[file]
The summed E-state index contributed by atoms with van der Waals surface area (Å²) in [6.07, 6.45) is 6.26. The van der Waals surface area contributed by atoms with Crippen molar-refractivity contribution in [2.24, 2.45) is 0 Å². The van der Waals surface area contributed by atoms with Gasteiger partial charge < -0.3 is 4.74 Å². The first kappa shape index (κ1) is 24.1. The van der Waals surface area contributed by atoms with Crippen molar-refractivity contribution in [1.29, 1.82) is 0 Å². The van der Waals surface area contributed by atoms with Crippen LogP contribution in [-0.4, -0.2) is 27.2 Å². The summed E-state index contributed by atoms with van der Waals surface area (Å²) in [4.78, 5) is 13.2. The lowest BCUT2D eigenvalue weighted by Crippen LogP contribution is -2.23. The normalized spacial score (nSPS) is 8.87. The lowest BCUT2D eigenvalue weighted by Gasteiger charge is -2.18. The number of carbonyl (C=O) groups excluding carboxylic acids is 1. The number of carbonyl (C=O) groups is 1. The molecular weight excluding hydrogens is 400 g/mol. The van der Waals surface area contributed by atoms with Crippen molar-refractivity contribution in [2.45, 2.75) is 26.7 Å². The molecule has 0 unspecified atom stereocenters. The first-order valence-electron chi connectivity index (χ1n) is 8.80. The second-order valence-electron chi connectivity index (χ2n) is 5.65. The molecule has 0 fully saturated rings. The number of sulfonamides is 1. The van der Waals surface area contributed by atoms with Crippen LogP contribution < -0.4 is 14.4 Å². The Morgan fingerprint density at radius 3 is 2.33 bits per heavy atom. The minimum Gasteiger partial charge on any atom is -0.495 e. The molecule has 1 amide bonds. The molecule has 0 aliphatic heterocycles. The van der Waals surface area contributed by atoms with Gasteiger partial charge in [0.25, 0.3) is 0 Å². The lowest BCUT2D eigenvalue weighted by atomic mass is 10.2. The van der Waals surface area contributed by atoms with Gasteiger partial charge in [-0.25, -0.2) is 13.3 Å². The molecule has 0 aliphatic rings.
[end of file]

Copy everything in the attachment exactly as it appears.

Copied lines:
The summed E-state index contributed by atoms with van der Waals surface area (Å²) in [6.07, 6.45) is 6.26. The van der Waals surface area contributed by atoms with Crippen molar-refractivity contribution in [2.24, 2.45) is 0 Å². The van der Waals surface area contributed by atoms with Gasteiger partial charge < -0.3 is 4.74 Å². The first kappa shape index (κ1) is 24.1. The van der Waals surface area contributed by atoms with Crippen molar-refractivity contribution in [1.29, 1.82) is 0 Å². The van der Waals surface area contributed by atoms with Crippen LogP contribution in [-0.4, -0.2) is 27.2 Å². The summed E-state index contributed by atoms with van der Waals surface area (Å²) in [4.78, 5) is 13.2. The lowest BCUT2D eigenvalue weighted by Crippen LogP contribution is -2.23. The normalized spacial score (nSPS) is 8.87. The lowest BCUT2D eigenvalue weighted by Gasteiger charge is -2.18. The number of carbonyl (C=O) groups excluding carboxylic acids is 1. The number of carbonyl (C=O) groups is 1. The molecular weight excluding hydrogens is 400 g/mol. The van der Waals surface area contributed by atoms with Crippen molar-refractivity contribution in [2.45, 2.75) is 26.7 Å². The molecule has 0 unspecified atom stereocenters. The first-order valence-electron chi connectivity index (χ1n) is 8.80. The second-order valence-electron chi connectivity index (χ2n) is 5.65. The molecule has 0 fully saturated rings. The number of sulfonamides is 1. The van der Waals surface area contributed by atoms with Crippen LogP contribution < -0.4 is 14.4 Å². The Morgan fingerprint density at radius 3 is 2.33 bits per heavy atom. The minimum Gasteiger partial charge on any atom is -0.495 e. The molecule has 1 amide bonds. The molecule has 0 aliphatic heterocycles. The van der Waals surface area contributed by atoms with Gasteiger partial charge in [0.25, 0.3) is 0 Å². The lowest BCUT2D eigenvalue weighted by atomic mass is 10.2. The van der Waals surface area contributed by atoms with Gasteiger partial charge in [-0.25, -0.2) is 13.3 Å². The molecule has 0 aliphatic rings.